I just got an email from the International Bipolar Foundation. I get emails from them all the time. I get so much email that I don’t pay much attention but something caught my eye at the end of this one. The mission statement:
Our mission is to eliminate bipolar disorder through the advancement of research; to promote and enhance care & support services; and to erase associated stigma through public education.
This is so incredibly upsetting to me. The second two parts don’t apply if they achieve the first, which is the one that gets me. They want to eliminate bipolar disorder. Really? There must not have been any bipolar people on this mission-making crew. To eliminate bipolar disorder. That’s personal. They might as well just say they want to eliminate ME.
There is the whole movement of person-first language and the “I have bipolar disorder” instead of “I am bipolar.” I do not subscribe to this movement. Whether I have or I am bipolar disorder, it is a huge part of my life. Without my symptoms I wouldn’t be me. Being bipolar allows me more creativity. I get to experience higher highs, bigger ideas, grander plans. I sink to depths that are extremely painful but bring intense poetry and understanding. I see things other people don’t. I feel and sense things other people never will. And I wouldn’t ever trade that. Ever.
My psychiatrist even said yesterday, “If you didn’t have these extremes, you wouldn’t be Michelle.” I LIKE being Michelle. I like seeing colors and numbers and being creative and making connections other people don’t. I know I’m not always happy. But I’m me. Why would you eliminate me? Cuz you don’t wanna deal with me? Cuz I cause too much trouble?
Some of the most successful people in the world are or have been bipolar. Would you eliminate them? Would you eliminate the things they accomplished through their extra bipolar abilities?
I know I’m not the easiest person to deal with. And I know that a lot of my life has been very painful. There are so many times I just want to give up. To actively end this pursuit. But I would NEVER choose to end bipolar. It’s not like curing cancer or AIDS. It’s not all bad. It’s taking a part of me away. And stopping the greatest part of someone else from ever happening. I mean think of it. If they eliminated bipolar disorder eventually it would just be a line in a textbook. What could’ve been, buried in a book.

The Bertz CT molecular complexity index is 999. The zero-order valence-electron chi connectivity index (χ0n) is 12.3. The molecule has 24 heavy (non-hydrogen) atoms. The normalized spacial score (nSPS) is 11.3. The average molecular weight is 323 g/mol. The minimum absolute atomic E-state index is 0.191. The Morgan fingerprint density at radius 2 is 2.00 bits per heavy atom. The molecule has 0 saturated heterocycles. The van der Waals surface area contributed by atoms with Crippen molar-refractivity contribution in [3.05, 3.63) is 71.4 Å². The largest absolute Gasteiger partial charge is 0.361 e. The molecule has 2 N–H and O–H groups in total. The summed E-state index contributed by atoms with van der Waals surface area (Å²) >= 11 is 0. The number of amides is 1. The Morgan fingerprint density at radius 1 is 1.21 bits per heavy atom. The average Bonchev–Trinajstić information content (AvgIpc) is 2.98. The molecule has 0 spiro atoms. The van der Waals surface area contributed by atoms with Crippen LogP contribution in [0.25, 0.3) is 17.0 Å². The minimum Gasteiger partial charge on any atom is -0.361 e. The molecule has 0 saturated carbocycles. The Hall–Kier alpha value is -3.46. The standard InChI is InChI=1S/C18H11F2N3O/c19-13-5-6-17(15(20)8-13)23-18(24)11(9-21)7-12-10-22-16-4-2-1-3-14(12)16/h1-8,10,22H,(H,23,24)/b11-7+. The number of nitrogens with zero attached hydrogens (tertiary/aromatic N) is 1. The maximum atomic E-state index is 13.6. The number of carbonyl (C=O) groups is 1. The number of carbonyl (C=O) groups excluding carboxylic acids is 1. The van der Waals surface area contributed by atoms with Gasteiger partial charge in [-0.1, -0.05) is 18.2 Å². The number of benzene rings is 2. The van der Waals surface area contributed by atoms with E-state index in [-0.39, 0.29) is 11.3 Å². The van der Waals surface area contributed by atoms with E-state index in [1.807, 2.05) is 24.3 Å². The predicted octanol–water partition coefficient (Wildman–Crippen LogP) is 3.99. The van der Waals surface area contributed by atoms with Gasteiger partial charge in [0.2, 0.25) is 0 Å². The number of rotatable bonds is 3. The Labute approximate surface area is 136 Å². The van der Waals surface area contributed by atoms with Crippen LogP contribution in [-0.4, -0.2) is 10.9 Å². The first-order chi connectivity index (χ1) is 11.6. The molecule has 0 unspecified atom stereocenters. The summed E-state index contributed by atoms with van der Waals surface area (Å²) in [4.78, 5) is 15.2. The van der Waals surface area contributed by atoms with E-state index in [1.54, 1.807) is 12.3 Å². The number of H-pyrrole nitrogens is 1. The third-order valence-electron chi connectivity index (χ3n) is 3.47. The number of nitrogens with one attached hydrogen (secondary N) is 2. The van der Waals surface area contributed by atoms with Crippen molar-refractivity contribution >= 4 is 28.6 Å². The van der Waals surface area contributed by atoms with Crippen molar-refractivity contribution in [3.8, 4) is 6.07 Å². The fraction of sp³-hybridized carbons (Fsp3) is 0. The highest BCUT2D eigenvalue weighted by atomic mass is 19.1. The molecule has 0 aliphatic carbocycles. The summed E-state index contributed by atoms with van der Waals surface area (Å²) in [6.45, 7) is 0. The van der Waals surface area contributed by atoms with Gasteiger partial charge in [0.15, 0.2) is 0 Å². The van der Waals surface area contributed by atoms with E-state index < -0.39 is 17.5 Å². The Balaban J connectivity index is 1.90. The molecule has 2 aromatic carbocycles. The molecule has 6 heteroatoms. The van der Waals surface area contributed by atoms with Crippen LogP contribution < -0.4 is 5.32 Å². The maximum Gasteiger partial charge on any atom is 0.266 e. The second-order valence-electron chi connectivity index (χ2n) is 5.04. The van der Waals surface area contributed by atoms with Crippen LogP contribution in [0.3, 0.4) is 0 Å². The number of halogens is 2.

It just baffles me. Makes me angry. And sad. That kind of sad where my heart is quiet because I can’t stop these people from hating bipolar for whatever reason they do. And I can’t stop them from trying to eradicate it from the planet, to eradicate me. All I can do is watch. And get angry reading my email. I guess if you have enough money you can attempt to eradicate anything. You should just hope other people aren’t making it their mission to eradicate you.
© Michelle Routhieaux 2011
How can you eliminate bipolar by erasing the stigma, I thought it was genetic and biological in nature. therefore improving care and support services also would do nothing. As u said they would have to eliminate u and alot of people. We’d miss ur smile and a whole lot of other things. The world wouldn’t be the same. I’d be pissed like u. And this is coming from a bipolar foundation???
Some of the greatest people have/had disabilities or disorders. Einstein was dyslexic I think, Stephen Hawking has motor neurone disease, I actually think a ‘disorder’ labels people as sort of second class when in fact it can be the making of someone. It can spur you on to do ten times better than a ‘normal’ person, who defines what is and isn’t normal anyway? Variety is supposed to be the spice of life, and yet we seem to constantly seek to eradicate it, or put people into little boxes and categories, I don’t believe in a lot of that stuff. People are just people, all different.
I can’t put it better than this. I would never give up depression; it’s who I am, it’s had such an impact on every aspect of my life. Without it, I’d be a different person, and I quite like who I am. Even if I didn’t, my identity is important to me.
I love the high degree of what seems like real self acceptance here. Bravo. I am a envious, I am far from that kind of acceptance, in terms of really believing it for myself (accepting acceptance for myself, it does not sink in & take hold); I can talk to people all day about acceptance, even benefit most of them, but I feel like a fraud.
I have always expressed this as: often with extraordinary ability goes extraordinary vulnerability. They often go together, or stem from a common basis. They can be the same, not separate except in language when speaking about it. is the glass half full or half empty? My answer has always been it is both (from what I see); each definable feature makes the whole. Half full is required to make half empty, & vice-versa.
And this reminds me that this is also about individual preference & choice. Do we (force?) elimination (such as near or before birth when possible), or give the person the right or opportunity to choose when they are able? The individual may determine & decide for themselves that the benefits outweigh the liabilities for them, that overall it is worth it; or decide it is not worth it overall for them; but at least the get chance to make that choice for themselves based on who they are (& have the potential to become).